The federal government moved to clear up confusion that surrounded a U.S. travel ban on citizens of seven predominantly Muslim countries by announcing that Canadian citizens and permanent residents with roots in those countries can still cross the border.
Immigration Minister Ahmed Hussen said Sunday the White House has given assurances that permanent residents of Canada can enter the U.S. provided they have a valid Canadian permanent resident card and passport from one of the seven affected countries.
He said the White House also confirmed that dual citizens with a Canadian passport are allowed into the U.S. as well.
The confusion stemmed from an executive order signed Friday by President Donald Trump, which said that people from Iran, Iraq, Sudan, Somalia, Syria, Yemen and Libya would be barred entry to the U.S. for three months.
It was initially unclear Saturday whether Canadians who are also citizens of the affected countries would be allowed to cross the U.S. border, as the State Department said that dual citizens were included in the ban.
U.S. officials have not publicly commented since on how the ban affects Canada. Instead, they are relaying their position through their Canadian counterparts.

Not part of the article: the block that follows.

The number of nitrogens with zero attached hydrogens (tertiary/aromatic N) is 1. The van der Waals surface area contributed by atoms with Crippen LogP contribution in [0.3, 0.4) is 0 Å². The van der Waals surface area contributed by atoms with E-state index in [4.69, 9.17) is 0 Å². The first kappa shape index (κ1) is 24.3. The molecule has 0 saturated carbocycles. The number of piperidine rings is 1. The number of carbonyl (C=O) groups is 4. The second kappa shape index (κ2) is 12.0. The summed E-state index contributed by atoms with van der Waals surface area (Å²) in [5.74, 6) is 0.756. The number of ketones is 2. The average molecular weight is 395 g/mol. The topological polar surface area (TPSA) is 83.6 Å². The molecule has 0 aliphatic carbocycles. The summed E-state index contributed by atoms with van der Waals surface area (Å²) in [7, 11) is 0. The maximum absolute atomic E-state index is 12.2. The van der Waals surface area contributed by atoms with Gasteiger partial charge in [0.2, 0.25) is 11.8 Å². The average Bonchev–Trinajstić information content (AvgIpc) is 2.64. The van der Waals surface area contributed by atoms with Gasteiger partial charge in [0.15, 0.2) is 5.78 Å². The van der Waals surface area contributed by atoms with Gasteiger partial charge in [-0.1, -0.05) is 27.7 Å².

Hussen held a news conference in Ottawa on Sunday to try to clear up some of the confusion created by the American ban.
And while people in Canada with roots in the affected countries have expressed relief that they will still be able to enter the U.S., the policy still affects their family.
“After a couple of days of frustration in our community, this is promising news,” said Bijan Ahmadi, president of the Iranian Canadian Congress.
He said he’s glad to hear that both citizens and permanent residents are free to travel to the United States, but he’s still waiting to hear something else from Canadian officials.
“As an organization, we strongly condemn this policy, and we believe that every politician in Canada — from different parties — should condemn the policy,” he said.
“This is discrimination against people not because of any specific security threats that a specific person posed to the United States, but because of their race, background and religion,” he added.
Hussen was asked at the news conference about why he hadn’t denounced the order.
“Every country has the right to determine their policies. I can only tell you that we will continue our long-standing tradition of being open to those who seek sanctuary,” he said.
He said Canada will provide temporary shelter to any people stranded because of the ban, but he noted that there are currently no people stuck in Canadian airports.
He also noted that Canada will not raise the number of refugees it plans to accept — this year’s target is 25,000 — in response to the ban, in spite of widespread speculation that tweets sent out by the prime minister suggested Canada would be accepting more people.
On Saturday afternoon, Justin Trudeau tweeted, “To those fleeing persecution, terror & war, Canadians will welcome you, regardless of your faith. Diversity is our strength #WelcomeToCanada.”
Hussen said that, as always, cases would be evaluated by his ministry based on merit.